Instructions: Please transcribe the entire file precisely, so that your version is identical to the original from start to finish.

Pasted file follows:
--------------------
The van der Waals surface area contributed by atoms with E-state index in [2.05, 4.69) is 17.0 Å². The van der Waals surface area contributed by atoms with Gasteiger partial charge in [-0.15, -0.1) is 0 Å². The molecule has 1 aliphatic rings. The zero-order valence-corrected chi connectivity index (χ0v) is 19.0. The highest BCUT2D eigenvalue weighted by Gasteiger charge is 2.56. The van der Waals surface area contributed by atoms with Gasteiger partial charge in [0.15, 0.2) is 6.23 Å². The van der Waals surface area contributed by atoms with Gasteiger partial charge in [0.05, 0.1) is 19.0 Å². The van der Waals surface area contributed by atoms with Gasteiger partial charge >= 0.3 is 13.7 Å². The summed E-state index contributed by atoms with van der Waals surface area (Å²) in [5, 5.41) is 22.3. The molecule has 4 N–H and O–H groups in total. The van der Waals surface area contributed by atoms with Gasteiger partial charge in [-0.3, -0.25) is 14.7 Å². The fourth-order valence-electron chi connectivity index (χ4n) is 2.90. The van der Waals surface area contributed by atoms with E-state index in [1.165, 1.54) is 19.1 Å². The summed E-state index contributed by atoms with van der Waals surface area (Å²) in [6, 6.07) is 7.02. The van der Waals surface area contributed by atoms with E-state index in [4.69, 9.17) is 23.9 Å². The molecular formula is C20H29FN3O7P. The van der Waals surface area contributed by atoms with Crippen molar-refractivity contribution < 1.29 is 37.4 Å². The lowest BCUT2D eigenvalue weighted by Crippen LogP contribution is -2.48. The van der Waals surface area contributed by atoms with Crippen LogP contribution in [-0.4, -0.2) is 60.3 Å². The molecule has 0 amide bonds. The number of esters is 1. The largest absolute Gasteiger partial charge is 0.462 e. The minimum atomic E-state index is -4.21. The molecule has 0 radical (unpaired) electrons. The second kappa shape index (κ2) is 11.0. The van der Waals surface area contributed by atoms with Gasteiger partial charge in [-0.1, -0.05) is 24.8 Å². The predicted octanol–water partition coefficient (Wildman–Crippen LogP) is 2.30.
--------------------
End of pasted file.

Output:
The van der Waals surface area contributed by atoms with E-state index in [2.05, 4.69) is 17.0 Å². The van der Waals surface area contributed by atoms with Gasteiger partial charge in [-0.15, -0.1) is 0 Å². The molecule has 1 aliphatic rings. The zero-order valence-corrected chi connectivity index (χ0v) is 19.0. The highest BCUT2D eigenvalue weighted by Gasteiger charge is 2.56. The van der Waals surface area contributed by atoms with Gasteiger partial charge in [0.15, 0.2) is 6.23 Å². The van der Waals surface area contributed by atoms with Gasteiger partial charge in [0.05, 0.1) is 19.0 Å². The van der Waals surface area contributed by atoms with Gasteiger partial charge >= 0.3 is 13.7 Å². The summed E-state index contributed by atoms with van der Waals surface area (Å²) in [5, 5.41) is 22.3. The molecule has 4 N–H and O–H groups in total. The van der Waals surface area contributed by atoms with Gasteiger partial charge in [-0.3, -0.25) is 14.7 Å². The fourth-order valence-electron chi connectivity index (χ4n) is 2.90. The van der Waals surface area contributed by atoms with E-state index in [1.165, 1.54) is 19.1 Å². The summed E-state index contributed by atoms with van der Waals surface area (Å²) in [6, 6.07) is 7.02. The van der Waals surface area contributed by atoms with E-state index in [4.69, 9.17) is 23.9 Å². The molecular formula is C20H29FN3O7P. The van der Waals surface area contributed by atoms with Crippen molar-refractivity contribution < 1.29 is 37.4 Å². The lowest BCUT2D eigenvalue weighted by Crippen LogP contribution is -2.48. The van der Waals surface area contributed by atoms with Crippen LogP contribution in [-0.4, -0.2) is 60.3 Å². The molecule has 0 amide bonds. The number of esters is 1. The largest absolute Gasteiger partial charge is 0.462 e. The minimum atomic E-state index is -4.21. The molecule has 0 radical (unpaired) electrons. The second kappa shape index (κ2) is 11.0. The van der Waals surface area contributed by atoms with Gasteiger partial charge in [-0.1, -0.05) is 24.8 Å². The predicted octanol–water partition coefficient (Wildman–Crippen LogP) is 2.30.